AfricanAntitrust, having attended last year’s event, was again invited to attend the event and senior contributor and competition lawyer, Michael-James Currie, attended the event on behalf of AAT and participated in a serious of panel discussions and informal interactive sessions with members of the CCC and Competition Authority of Kenya.

Attendees

The workshop was well attended with a year on year increase in attendees reflecting the importance and popularity of this initiative. The CCC should be congratulated on a well organized and structured workshop.

Patrick Okilangole, Board Chairperson of the CCC, opened the event by highlighting the importance of competitive domestic markets to  “realize the benefits of trade; multilateral and bilateral trade agreements recognize the need to guarantee that restrictive business practices do not hinder the positive effects of free trade”.

Protectionist policies was identified by Okilangole as one of the key impediments to effective regional growth and trade. More specifically, Okilangole highlighted the following consequences of protectionist policies:

“(i)     Ineffective competition policy frameworks. Over the past few years, competition law has been enacted in several Member States of the Common Market. However, in some countries, competition frameworks have included:

(ii)      unjustified and discretionary exemptions, for example, utilities managed by the state in key economic sectors,

(iii)     lack of sufficient investigative powers and tools in the current national and regional legislation to deter anticompetitive behaviour,

(iv)    lack of independency in decision making since competition agencies report to and their decisions may be vetoed by a ministry, and

(v)     significant government intervention in markets such as price controls in potentially competitive markets, controlling essential products, margins, and geographic areas.”

Okilangole reaffirmed the true hallmark of an effective competition law regime, namely that competition law should be focused on protecting the competitive process and not a particular competitor. “The rules are not meant to punish large companies on account of their size or commercial success. The key feature of the competition rules is to create a level playing field for all business players in the market.”

Okilangole’s remarks were echoed by the Chief Executive Officer of the CCC, George Lipimile who emphasised the need to move away from protectionist policies in order to realise the benefits that flow from increased regional trade.

Restrictive business practices, particularly abuse of dominance practices and collusion were identified by Lipimile as being particularly prevalent within COMESA and that increased enforcement activities are required, both by the CCC and regional agencies, to detect and prosecute anti-competitive behaviour.

The workshop was also used as an opportunity to present and engage on the CCC’s Guidelines on Restrictive Business Practices (which were approved in April 2019). The objective of the Guidelines is to provide greater clarity, predictability and transparency in relation to the analytical framework which will be used to evaluate alleged anti-competitive conduct. The Guidelines also provide greater guidance on the process and circumstances in which the CCC may grant exemptions.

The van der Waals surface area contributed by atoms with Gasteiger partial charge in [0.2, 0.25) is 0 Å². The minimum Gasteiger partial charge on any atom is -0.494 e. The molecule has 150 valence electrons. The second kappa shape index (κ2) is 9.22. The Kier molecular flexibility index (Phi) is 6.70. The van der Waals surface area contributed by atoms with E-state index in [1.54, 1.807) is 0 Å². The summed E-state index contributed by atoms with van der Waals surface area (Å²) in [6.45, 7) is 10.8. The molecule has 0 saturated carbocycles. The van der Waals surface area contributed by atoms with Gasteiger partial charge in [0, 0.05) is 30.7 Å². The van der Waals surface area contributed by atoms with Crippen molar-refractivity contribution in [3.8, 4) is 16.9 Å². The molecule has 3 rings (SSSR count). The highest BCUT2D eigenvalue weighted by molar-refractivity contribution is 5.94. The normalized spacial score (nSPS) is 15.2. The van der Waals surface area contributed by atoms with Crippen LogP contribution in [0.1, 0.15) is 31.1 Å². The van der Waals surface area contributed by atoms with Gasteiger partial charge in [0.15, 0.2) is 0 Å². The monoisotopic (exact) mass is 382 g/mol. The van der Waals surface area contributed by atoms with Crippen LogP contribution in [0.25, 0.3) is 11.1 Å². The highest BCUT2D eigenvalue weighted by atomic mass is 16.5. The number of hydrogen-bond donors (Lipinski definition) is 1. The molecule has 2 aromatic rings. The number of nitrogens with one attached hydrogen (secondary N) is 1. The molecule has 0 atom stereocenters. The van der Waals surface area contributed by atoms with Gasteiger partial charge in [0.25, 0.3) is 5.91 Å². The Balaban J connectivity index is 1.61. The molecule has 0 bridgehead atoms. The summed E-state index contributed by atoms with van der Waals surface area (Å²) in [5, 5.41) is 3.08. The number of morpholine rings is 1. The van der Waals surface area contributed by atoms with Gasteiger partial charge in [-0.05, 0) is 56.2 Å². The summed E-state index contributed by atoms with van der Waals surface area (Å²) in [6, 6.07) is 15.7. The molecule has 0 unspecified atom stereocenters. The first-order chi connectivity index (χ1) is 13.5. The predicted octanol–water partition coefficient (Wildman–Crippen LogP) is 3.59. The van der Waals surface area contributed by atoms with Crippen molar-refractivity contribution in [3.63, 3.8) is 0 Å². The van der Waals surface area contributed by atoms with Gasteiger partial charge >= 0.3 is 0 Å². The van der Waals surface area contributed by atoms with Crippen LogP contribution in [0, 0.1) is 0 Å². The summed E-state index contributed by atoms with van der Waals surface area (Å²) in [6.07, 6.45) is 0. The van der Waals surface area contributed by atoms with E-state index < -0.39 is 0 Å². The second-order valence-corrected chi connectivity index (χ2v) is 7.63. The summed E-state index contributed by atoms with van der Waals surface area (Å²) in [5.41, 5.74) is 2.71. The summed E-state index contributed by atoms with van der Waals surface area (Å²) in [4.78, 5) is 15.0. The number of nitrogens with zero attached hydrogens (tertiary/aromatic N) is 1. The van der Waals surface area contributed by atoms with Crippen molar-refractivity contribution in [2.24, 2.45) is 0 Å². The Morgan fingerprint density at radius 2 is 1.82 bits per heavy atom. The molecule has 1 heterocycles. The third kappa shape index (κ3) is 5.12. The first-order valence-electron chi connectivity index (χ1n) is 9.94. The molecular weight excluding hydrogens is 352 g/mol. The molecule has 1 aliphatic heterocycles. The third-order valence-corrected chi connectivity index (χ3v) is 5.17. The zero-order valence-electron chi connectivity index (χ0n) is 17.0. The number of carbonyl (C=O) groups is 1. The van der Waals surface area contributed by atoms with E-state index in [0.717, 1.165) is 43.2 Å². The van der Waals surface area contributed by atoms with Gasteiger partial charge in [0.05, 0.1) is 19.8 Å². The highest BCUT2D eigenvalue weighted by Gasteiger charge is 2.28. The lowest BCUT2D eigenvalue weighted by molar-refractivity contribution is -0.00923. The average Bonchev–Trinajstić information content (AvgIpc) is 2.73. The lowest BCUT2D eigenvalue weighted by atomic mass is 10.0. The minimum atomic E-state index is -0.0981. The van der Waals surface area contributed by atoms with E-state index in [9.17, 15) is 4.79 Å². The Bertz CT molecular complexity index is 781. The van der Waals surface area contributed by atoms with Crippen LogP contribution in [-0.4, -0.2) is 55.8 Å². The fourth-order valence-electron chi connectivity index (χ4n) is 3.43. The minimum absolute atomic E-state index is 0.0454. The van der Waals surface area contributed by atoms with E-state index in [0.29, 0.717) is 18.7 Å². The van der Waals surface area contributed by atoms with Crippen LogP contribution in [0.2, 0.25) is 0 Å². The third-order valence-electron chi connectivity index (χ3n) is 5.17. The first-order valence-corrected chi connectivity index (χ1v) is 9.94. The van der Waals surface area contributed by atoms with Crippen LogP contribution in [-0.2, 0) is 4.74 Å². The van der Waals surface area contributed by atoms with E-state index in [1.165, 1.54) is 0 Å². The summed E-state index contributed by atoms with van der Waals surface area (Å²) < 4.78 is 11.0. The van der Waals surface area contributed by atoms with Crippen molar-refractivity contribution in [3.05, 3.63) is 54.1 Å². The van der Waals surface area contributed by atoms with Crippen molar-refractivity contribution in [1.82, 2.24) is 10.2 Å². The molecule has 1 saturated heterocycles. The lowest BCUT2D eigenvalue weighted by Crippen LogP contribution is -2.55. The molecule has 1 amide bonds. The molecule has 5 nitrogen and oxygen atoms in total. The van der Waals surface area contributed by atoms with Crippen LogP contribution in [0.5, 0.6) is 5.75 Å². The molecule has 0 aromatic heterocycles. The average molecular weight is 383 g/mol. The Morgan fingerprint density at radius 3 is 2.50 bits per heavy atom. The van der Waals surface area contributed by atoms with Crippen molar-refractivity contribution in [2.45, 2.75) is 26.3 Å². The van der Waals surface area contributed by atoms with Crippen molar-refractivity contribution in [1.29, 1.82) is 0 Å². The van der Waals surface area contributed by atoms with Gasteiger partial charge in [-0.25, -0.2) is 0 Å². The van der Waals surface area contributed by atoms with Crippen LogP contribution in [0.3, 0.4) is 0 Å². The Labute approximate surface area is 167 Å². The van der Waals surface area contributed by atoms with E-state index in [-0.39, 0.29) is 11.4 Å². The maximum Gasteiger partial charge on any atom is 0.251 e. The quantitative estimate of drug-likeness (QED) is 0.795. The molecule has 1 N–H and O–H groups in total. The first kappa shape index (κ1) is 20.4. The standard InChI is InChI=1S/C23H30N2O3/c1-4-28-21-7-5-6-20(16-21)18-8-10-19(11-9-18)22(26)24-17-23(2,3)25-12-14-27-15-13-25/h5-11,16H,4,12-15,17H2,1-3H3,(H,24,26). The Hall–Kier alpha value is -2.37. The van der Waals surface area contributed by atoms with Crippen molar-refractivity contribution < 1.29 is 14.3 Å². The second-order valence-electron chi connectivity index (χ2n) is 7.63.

The CCC was well represented (so to was the CAK) and senior investigators, analysts and members from the executive team provided useful insights into the enforcement activities of the CCC as well as what lay ahead in the pipeline. Attendees were invited to engage, debate and where appropriate raise concerns regarding the efficacy of competition law enforcement in COMESA. It is this willingness to be open and engage proactively with constructive criticism which is perhaps the hallmark of this CCC initiative and certainly welcomed by the attendees.

As to enforcement updates, the CCC put together comprehensive presentations both in relation to merger control and restrictive business practices more generally. We highlight some of the more noteworthy developments below.

Merger Control

Willard Mwemba, manager of mergers and acquisitions at the CCC, confirmed that over 230 transactions have been notified to the CCC between 2013 and July 2019. Of these, 17 were approved subject to conditions.

From a merger trend perspective, the CCC witnessed an increased shift in merger notifications in traditional sectors, such as agriculture and construction, to emerging sectors such as energy, banking and financial services with the most active member states including Kenya, Zambia, Mauritius, Zimbabwe and Uganda.

As to merger activity in COMESA, Mwemba confirmed that there has been a decrease in merger activity in the first half of 2019, largely as a result of a decrease in global activity and that the value of transactions that occurred within the first half of 2019 dropped from USD 527 billion to USD 319 billion for the same period in 2018. This is also consistent with the 19% decrease in the number of notifiable transactions globally.

The combined total turnover value of all mergers assessed by the CCC to date amounts to over USD 110 billion. Although 2019 figures were not presented, the CCC highlighted that total Foreign Direct Investment in COMESA grew in 2016 from USD 18.6 billion to USD 19.3 billion in 2017 representing nearly half of Africa’s total FDI inflows. Again, highlighting the significance of the COMESA market in the global space.

Enforcement Activities